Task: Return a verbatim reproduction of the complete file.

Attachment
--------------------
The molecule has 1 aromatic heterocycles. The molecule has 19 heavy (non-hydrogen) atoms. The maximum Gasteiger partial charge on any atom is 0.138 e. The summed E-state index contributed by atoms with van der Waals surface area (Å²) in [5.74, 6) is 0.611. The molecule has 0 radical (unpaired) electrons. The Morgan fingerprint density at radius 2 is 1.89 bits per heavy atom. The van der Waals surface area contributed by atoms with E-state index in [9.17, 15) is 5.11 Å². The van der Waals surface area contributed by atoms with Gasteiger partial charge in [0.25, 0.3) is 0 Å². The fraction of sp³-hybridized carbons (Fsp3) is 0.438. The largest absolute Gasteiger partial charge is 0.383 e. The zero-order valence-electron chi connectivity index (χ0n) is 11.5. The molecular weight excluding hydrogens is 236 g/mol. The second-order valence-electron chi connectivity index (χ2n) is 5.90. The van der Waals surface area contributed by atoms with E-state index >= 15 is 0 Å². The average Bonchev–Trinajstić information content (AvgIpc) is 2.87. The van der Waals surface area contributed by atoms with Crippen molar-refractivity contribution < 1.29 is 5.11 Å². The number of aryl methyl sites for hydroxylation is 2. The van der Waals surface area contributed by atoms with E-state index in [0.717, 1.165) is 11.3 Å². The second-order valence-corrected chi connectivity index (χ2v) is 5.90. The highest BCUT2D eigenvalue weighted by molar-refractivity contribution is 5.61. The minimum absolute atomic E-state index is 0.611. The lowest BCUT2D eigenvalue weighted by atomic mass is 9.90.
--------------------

The molecule has 1 aromatic heterocycles. The molecule has 19 heavy (non-hydrogen) atoms. The maximum Gasteiger partial charge on any atom is 0.138 e. The summed E-state index contributed by atoms with van der Waals surface area (Å²) in [5.74, 6) is 0.611. The molecule has 0 radical (unpaired) electrons. The Morgan fingerprint density at radius 2 is 1.89 bits per heavy atom. The van der Waals surface area contributed by atoms with E-state index in [9.17, 15) is 5.11 Å². The van der Waals surface area contributed by atoms with Gasteiger partial charge in [0.25, 0.3) is 0 Å². The fraction of sp³-hybridized carbons (Fsp3) is 0.438. The largest absolute Gasteiger partial charge is 0.383 e. The zero-order valence-electron chi connectivity index (χ0n) is 11.5. The molecular weight excluding hydrogens is 236 g/mol. The second-order valence-electron chi connectivity index (χ2n) is 5.90. The van der Waals surface area contributed by atoms with E-state index >= 15 is 0 Å². The average Bonchev–Trinajstić information content (AvgIpc) is 2.87. The van der Waals surface area contributed by atoms with Crippen molar-refractivity contribution < 1.29 is 5.11 Å². The number of aryl methyl sites for hydroxylation is 2. The van der Waals surface area contributed by atoms with E-state index in [0.717, 1.165) is 11.3 Å². The second-order valence-corrected chi connectivity index (χ2v) is 5.90. The highest BCUT2D eigenvalue weighted by molar-refractivity contribution is 5.61. The minimum absolute atomic E-state index is 0.611. The lowest BCUT2D eigenvalue weighted by atomic mass is 9.90.